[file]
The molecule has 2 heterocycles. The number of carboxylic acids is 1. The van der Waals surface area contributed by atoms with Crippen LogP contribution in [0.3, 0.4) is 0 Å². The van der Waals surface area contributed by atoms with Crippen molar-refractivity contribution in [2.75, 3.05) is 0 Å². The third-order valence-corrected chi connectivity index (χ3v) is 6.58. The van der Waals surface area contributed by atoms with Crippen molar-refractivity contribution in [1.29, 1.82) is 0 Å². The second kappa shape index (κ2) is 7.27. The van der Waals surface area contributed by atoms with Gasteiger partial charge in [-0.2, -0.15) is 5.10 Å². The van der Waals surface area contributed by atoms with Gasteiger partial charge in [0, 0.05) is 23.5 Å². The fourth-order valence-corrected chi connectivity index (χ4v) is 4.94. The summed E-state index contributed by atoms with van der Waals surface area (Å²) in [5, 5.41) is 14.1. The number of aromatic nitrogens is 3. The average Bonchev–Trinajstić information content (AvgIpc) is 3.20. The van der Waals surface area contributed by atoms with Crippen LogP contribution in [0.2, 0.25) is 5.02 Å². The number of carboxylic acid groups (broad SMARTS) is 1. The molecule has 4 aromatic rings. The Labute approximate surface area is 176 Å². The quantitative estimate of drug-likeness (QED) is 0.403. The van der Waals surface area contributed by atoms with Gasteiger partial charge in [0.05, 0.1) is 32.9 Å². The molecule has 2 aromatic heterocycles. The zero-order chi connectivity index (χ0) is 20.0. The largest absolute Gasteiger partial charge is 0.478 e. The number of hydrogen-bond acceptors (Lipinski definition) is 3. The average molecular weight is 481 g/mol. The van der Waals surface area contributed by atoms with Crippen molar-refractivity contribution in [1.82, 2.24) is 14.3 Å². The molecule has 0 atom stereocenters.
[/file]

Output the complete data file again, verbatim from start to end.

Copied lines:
The molecule has 2 heterocycles. The number of carboxylic acids is 1. The van der Waals surface area contributed by atoms with Crippen LogP contribution in [0.3, 0.4) is 0 Å². The van der Waals surface area contributed by atoms with Crippen molar-refractivity contribution in [2.75, 3.05) is 0 Å². The third-order valence-corrected chi connectivity index (χ3v) is 6.58. The van der Waals surface area contributed by atoms with Crippen molar-refractivity contribution in [1.29, 1.82) is 0 Å². The second kappa shape index (κ2) is 7.27. The van der Waals surface area contributed by atoms with Gasteiger partial charge in [-0.2, -0.15) is 5.10 Å². The van der Waals surface area contributed by atoms with Gasteiger partial charge in [0, 0.05) is 23.5 Å². The fourth-order valence-corrected chi connectivity index (χ4v) is 4.94. The summed E-state index contributed by atoms with van der Waals surface area (Å²) in [5, 5.41) is 14.1. The number of aromatic nitrogens is 3. The average Bonchev–Trinajstić information content (AvgIpc) is 3.20. The van der Waals surface area contributed by atoms with Crippen LogP contribution in [0.2, 0.25) is 5.02 Å². The number of carboxylic acid groups (broad SMARTS) is 1. The molecule has 4 aromatic rings. The Labute approximate surface area is 176 Å². The quantitative estimate of drug-likeness (QED) is 0.403. The van der Waals surface area contributed by atoms with Gasteiger partial charge in [0.05, 0.1) is 32.9 Å². The molecule has 2 aromatic heterocycles. The zero-order chi connectivity index (χ0) is 20.0. The largest absolute Gasteiger partial charge is 0.478 e. The number of hydrogen-bond acceptors (Lipinski definition) is 3. The average molecular weight is 481 g/mol. The van der Waals surface area contributed by atoms with Crippen molar-refractivity contribution in [1.82, 2.24) is 14.3 Å². The molecule has 0 atom stereocenters.